GOV. ZELL MILLER of Georgia has struck his colors. He did so by giving up trying to strike his colors.
He had tried to get his state legislature to remove the Confederate battle flag from the state flag. Tuesday he said he didn't have the votes to get the flag changed this year.
Call it Lost Cause III. Lost Cause I was the war in which the original battle flag waved. Lost Cause II was the fight against federal civil rights laws in the 1950s, which is when the Georgia flag was adopted.
As to Lost Cause III, Governor Miller expressed regret that the debate over changing the flag had stirred up pretty strong and divisive feelings, Klan marches and student flag burnings. "Extremists on both sides have complicated this issue beyond any immediate solution," he said.
I'm sure that's true, but it seems to me the real complication is that non-extremists have fairly heart-felt opinions on this issue. I learned that first hand recently in a Hopkins Writing Seminars class I teach. Sitting as a mock newspaper editorial board, 13 students debated the issue. None would I consider extremist -- racist or South-hater. Their views on the subject ranged from strong support to strong opposition to the use of the Confederate symbol, with some wishy-washy in-betweens.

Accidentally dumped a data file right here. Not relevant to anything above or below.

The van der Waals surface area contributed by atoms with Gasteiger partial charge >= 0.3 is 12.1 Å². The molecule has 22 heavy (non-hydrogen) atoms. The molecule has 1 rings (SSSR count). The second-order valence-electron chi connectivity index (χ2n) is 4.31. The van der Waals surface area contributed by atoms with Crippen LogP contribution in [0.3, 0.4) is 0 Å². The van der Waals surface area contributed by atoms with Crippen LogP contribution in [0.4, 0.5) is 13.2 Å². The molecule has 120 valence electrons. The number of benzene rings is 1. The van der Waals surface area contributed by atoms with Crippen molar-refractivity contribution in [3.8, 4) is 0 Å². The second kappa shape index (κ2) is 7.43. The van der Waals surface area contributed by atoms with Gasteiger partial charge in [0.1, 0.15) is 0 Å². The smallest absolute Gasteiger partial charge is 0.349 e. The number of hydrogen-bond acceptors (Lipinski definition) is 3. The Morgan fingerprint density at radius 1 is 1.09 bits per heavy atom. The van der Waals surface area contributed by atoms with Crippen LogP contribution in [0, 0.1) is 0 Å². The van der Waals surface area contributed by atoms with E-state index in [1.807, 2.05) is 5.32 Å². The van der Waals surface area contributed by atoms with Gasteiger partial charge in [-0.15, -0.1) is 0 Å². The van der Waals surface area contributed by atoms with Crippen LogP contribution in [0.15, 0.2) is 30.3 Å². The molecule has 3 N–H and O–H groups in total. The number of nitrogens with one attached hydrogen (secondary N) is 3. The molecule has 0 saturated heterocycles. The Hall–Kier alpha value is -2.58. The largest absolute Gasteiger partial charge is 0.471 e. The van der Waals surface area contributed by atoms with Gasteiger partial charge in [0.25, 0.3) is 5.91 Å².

A couple of pro-battle flag students made an argument that I am embarrassed to say had not occurred to me. It was that the flag to many Southerners is not a symbol at all, but just a family heirloom. Keeping it has no more to do with what it stood for than does keeping great-grandma's ugly painting or vase.
Speaking of Southerners, this may or may not mean anything, but after a recent anti-gun column I received some rude, nasty mail from Iowa, Nebraska, South Dakota and Montana. Then I got a call from a Gomer Pyle sound-alike in Alabama. He also disagreed with my argument, but he was extremely polite and understanding.
Speaking of guns, I also wrote a pro-gun column recently. I suggested that crime-fearing Charles Village residents be required by law to own handguns. I got a couple of calls on that, too. "Are you serious?" asked Vinnie DeMarco, the executive director of Marylanders Against Handgun Abuse. "Are you serious?" asked Baltimore City Councilman Tony Ambridge.
Well, yes, I was. Nothing else has worked to stop crime. But on sober reflection, I guess Baltimore and other big cities are not yet ready to follow the lead of those small communities where gun ownership is seen as the first line of defense against crime.
So I have another idea. Every head of household in crime-prone urban communities should be required to have a video camera. See a crime, "shoot" the perpetrator and give the cops the film. When word got around, after a lot of arrests and convictions, muggers and housebreakers would stay away.